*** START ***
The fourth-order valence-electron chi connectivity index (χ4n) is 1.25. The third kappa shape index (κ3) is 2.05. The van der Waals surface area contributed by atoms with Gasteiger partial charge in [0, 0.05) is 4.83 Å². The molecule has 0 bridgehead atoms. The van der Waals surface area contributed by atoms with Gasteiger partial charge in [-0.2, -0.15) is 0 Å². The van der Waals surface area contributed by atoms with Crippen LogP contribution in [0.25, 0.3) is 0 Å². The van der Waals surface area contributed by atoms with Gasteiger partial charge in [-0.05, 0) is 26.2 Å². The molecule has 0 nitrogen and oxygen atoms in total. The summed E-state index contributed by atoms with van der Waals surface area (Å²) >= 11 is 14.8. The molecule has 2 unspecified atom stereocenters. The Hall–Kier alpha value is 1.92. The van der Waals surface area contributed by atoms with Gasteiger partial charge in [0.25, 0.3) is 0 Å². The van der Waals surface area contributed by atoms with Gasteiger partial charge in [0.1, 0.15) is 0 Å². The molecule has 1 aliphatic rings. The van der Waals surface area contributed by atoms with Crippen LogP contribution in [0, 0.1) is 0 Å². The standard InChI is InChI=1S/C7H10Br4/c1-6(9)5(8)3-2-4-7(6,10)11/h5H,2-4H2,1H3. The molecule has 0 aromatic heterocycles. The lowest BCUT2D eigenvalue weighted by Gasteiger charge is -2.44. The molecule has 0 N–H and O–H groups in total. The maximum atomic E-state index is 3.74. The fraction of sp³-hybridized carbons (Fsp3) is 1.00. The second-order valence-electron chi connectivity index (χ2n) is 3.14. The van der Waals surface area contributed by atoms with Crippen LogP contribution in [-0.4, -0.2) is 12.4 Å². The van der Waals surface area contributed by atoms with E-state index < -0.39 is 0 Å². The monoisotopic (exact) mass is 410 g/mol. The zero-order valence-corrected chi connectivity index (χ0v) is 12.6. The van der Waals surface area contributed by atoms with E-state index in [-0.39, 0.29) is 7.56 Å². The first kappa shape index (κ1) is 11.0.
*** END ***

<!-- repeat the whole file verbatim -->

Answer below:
The fourth-order valence-electron chi connectivity index (χ4n) is 1.25. The third kappa shape index (κ3) is 2.05. The van der Waals surface area contributed by atoms with Gasteiger partial charge in [0, 0.05) is 4.83 Å². The molecule has 0 bridgehead atoms. The van der Waals surface area contributed by atoms with Gasteiger partial charge in [-0.2, -0.15) is 0 Å². The van der Waals surface area contributed by atoms with Crippen LogP contribution in [0.25, 0.3) is 0 Å². The van der Waals surface area contributed by atoms with Gasteiger partial charge in [-0.05, 0) is 26.2 Å². The molecule has 0 nitrogen and oxygen atoms in total. The summed E-state index contributed by atoms with van der Waals surface area (Å²) >= 11 is 14.8. The molecule has 2 unspecified atom stereocenters. The Hall–Kier alpha value is 1.92. The van der Waals surface area contributed by atoms with Gasteiger partial charge in [0.25, 0.3) is 0 Å². The van der Waals surface area contributed by atoms with Gasteiger partial charge in [0.1, 0.15) is 0 Å². The molecule has 1 aliphatic rings. The van der Waals surface area contributed by atoms with Crippen LogP contribution in [0, 0.1) is 0 Å². The standard InChI is InChI=1S/C7H10Br4/c1-6(9)5(8)3-2-4-7(6,10)11/h5H,2-4H2,1H3. The molecule has 0 aromatic heterocycles. The lowest BCUT2D eigenvalue weighted by Gasteiger charge is -2.44. The molecule has 0 N–H and O–H groups in total. The maximum atomic E-state index is 3.74. The fraction of sp³-hybridized carbons (Fsp3) is 1.00. The second-order valence-electron chi connectivity index (χ2n) is 3.14. The van der Waals surface area contributed by atoms with Crippen LogP contribution in [-0.4, -0.2) is 12.4 Å². The van der Waals surface area contributed by atoms with E-state index < -0.39 is 0 Å². The monoisotopic (exact) mass is 410 g/mol. The zero-order valence-corrected chi connectivity index (χ0v) is 12.6. The van der Waals surface area contributed by atoms with E-state index in [-0.39, 0.29) is 7.56 Å². The first kappa shape index (κ1) is 11.0.